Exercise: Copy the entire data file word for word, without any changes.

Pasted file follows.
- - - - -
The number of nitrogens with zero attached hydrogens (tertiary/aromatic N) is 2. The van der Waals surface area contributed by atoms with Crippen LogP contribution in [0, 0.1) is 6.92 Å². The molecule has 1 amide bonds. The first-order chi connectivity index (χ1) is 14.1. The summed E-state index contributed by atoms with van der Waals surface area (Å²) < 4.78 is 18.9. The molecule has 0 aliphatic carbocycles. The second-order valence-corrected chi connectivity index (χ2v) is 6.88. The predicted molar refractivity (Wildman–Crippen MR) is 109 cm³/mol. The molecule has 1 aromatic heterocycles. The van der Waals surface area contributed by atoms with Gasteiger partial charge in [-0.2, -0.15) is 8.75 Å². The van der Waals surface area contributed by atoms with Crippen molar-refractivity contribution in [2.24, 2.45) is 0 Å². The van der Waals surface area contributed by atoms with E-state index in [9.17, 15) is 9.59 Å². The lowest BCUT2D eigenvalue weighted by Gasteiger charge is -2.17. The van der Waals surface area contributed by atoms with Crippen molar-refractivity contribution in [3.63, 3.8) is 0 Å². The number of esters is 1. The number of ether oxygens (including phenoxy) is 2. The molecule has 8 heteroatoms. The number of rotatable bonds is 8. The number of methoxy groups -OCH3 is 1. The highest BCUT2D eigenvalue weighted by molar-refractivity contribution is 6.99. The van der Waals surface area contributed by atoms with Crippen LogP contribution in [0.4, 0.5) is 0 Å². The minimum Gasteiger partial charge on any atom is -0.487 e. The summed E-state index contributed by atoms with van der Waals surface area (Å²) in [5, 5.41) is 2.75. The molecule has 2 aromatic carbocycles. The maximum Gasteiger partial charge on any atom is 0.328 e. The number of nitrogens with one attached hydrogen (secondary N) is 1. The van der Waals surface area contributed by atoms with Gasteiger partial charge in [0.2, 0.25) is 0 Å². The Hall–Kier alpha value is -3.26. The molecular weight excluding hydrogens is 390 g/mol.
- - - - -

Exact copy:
The number of nitrogens with zero attached hydrogens (tertiary/aromatic N) is 2. The van der Waals surface area contributed by atoms with Crippen LogP contribution in [0, 0.1) is 6.92 Å². The molecule has 1 amide bonds. The first-order chi connectivity index (χ1) is 14.1. The summed E-state index contributed by atoms with van der Waals surface area (Å²) < 4.78 is 18.9. The molecule has 0 aliphatic carbocycles. The second-order valence-corrected chi connectivity index (χ2v) is 6.88. The predicted molar refractivity (Wildman–Crippen MR) is 109 cm³/mol. The molecule has 1 aromatic heterocycles. The van der Waals surface area contributed by atoms with Gasteiger partial charge in [-0.2, -0.15) is 8.75 Å². The van der Waals surface area contributed by atoms with Crippen molar-refractivity contribution in [2.24, 2.45) is 0 Å². The van der Waals surface area contributed by atoms with E-state index in [9.17, 15) is 9.59 Å². The lowest BCUT2D eigenvalue weighted by Gasteiger charge is -2.17. The van der Waals surface area contributed by atoms with Crippen molar-refractivity contribution in [3.63, 3.8) is 0 Å². The number of esters is 1. The number of ether oxygens (including phenoxy) is 2. The molecule has 8 heteroatoms. The number of rotatable bonds is 8. The number of methoxy groups -OCH3 is 1. The highest BCUT2D eigenvalue weighted by molar-refractivity contribution is 6.99. The van der Waals surface area contributed by atoms with Crippen LogP contribution in [0.4, 0.5) is 0 Å². The minimum Gasteiger partial charge on any atom is -0.487 e. The summed E-state index contributed by atoms with van der Waals surface area (Å²) in [5, 5.41) is 2.75. The molecule has 2 aromatic carbocycles. The maximum Gasteiger partial charge on any atom is 0.328 e. The number of nitrogens with one attached hydrogen (secondary N) is 1. The van der Waals surface area contributed by atoms with Gasteiger partial charge in [0.2, 0.25) is 0 Å². The Hall–Kier alpha value is -3.26. The molecular weight excluding hydrogens is 390 g/mol.